Creating a Mobx-State-Tree Store in React

Samuel Hutama | September 19th, 2017

Introduction

The front-ends for the past few projects I’ve been on were written in Angular and AngularJs. I’ve been intrigued to try React for a quite some time now because of its popularity. The first time trying React was a struggle for me since the concept is different compared to Angular and AngularJs. The main differences are:

  1. React uses one-way binding while Angular and AngularJs use two-way binding.
  2. React is written in JSX.

When I tried implementing Mobx-React in the React app, I found that building the app becomes much easier. Mainly because of the @observable and @observer decorators and “store” concept introduced in Mobx. These allow me to write the code in a fashion similar to Angular and AngularJs.

To create the “store”, I tried using Mobx-State-Tree (MST). If you have tried Redux Store, the MST Store concept is similar. MST is not yet released (latest version at the time of this writing is 0.11.0), thus articles about MST are still sparse. In this article I write about how to use MST in a nutshell.

Prerequisites

To keep the article short, I don’t explain React, Mobx and Mobx-React implementation. It is recommended that you are familiar with those before reading the article.

Repository

The code used in this article can be found in GitHub repository. It is written in TSX. The code is based on a minimal setup app in another repository. Feel free to open an issue to ask / discuss anything or share some idea.

Basic Usage of MST in a Nutshell

Basically, in MST you create a model using types from the MST package.


import { types } from "mobx-state-tree";

// declaring MST model
const OurModel = types.model("OurModelName", {
    // our model properties
    id: types.number
})

// initializing MST model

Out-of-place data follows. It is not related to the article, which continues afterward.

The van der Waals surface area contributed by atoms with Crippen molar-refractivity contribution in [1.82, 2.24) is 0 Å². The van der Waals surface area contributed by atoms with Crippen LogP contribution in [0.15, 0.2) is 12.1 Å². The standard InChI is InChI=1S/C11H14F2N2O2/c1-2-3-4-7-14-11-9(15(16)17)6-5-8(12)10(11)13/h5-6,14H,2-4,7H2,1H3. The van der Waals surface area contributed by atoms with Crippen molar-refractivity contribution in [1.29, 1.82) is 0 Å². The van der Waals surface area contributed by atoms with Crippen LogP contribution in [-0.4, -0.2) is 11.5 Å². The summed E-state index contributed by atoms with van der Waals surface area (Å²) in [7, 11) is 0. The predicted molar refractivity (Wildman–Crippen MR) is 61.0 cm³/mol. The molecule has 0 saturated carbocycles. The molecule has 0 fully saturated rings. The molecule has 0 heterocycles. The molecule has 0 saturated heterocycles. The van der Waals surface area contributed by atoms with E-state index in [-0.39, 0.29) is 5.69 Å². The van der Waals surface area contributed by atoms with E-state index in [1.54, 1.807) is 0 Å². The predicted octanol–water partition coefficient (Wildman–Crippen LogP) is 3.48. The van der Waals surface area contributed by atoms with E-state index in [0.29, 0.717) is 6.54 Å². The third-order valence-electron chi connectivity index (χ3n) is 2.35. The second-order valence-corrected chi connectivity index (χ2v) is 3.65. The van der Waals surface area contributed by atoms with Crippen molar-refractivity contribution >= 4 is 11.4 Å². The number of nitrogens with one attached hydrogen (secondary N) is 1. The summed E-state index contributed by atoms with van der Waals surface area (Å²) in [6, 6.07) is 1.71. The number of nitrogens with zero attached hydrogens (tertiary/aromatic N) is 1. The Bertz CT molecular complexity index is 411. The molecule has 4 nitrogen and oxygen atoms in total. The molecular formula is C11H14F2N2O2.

const ourModel = OurModel.create({
    id: 1
});

We also use types to specify the type of the properties. These are some example of primitive types (a complete list of the types can be found in the docs):

  1. types.boolean; e.g. true, false
  2. types.number; e.g. 1, 2, 3
  3. types.string; e.g. “alice”, “bob”, “charlie”

In MST you will hear the term Snapshot. It is a JSON-formatted version of the MST model. To get the snapshot we can use getSnapshot method from the package.


import { getSnapshot } from "mobx-state-tree";

// ....

const ourModel = OurModel.create({
    id: 1
});

console.log(getSnapshot(ourModel));
// { id: 1 }

By default, the MST model doesn’t allow us to modify the model properties directly. It will throw an exception.


const ourModel = OurModel.create({
    id: 1
});

ourModel.id = 2; // an exception will be thrown on this statement

We need to use action to modify properties value.


// `types.model()` method is chainable
const OurModel = types.model("OurModelName", {
    id: types.number
}).actions((self) => ({
    changeId(newId: number): void {
        self.id = newId;
    }
}));

const ourModel = OurModel.create({
    id: 1
});

ourModel.changeId(2); // the id of ourModel is now changed to 2

The structure of MST is a tree. When we need a list of MST models, we put the list in another MST model as an array.


const OurModel = types.model("OurModelName", {
    id: types.number
}).actions((self) => ({
    changeId(newId: number): void {
        self.id = newId;
    }
}));

type IOurModel = typeof OurModel.Type;

const OurModelStore = types.model("OurModelStoreName", {
    models: types.array(OurModel)
});

type IOurModelStore = typeof OurModelStore.Type;

const ourModelStoreSnapshot = {
    models: [{
            id: 1
        } as IOurModel, {
            id: 2
        } as IOurModel
    ]
} as IOurModelStore;

// initialize OurModelStore from a snapshot
const ourModelStore = OurModelStore.create(ourModelStoreSnapshot);

Using MST in React App

Figure below shows how we usually handle the state in React.

Mobx State Tree

In this example, Parent component has a state and methods which modify that state. When Child component B need to call any Parent component’s method, Parent component need to pass that method to Child component B through Child component A.

When we use MobX and MST, the state handling can be changed into figure below.

Mobx State Tree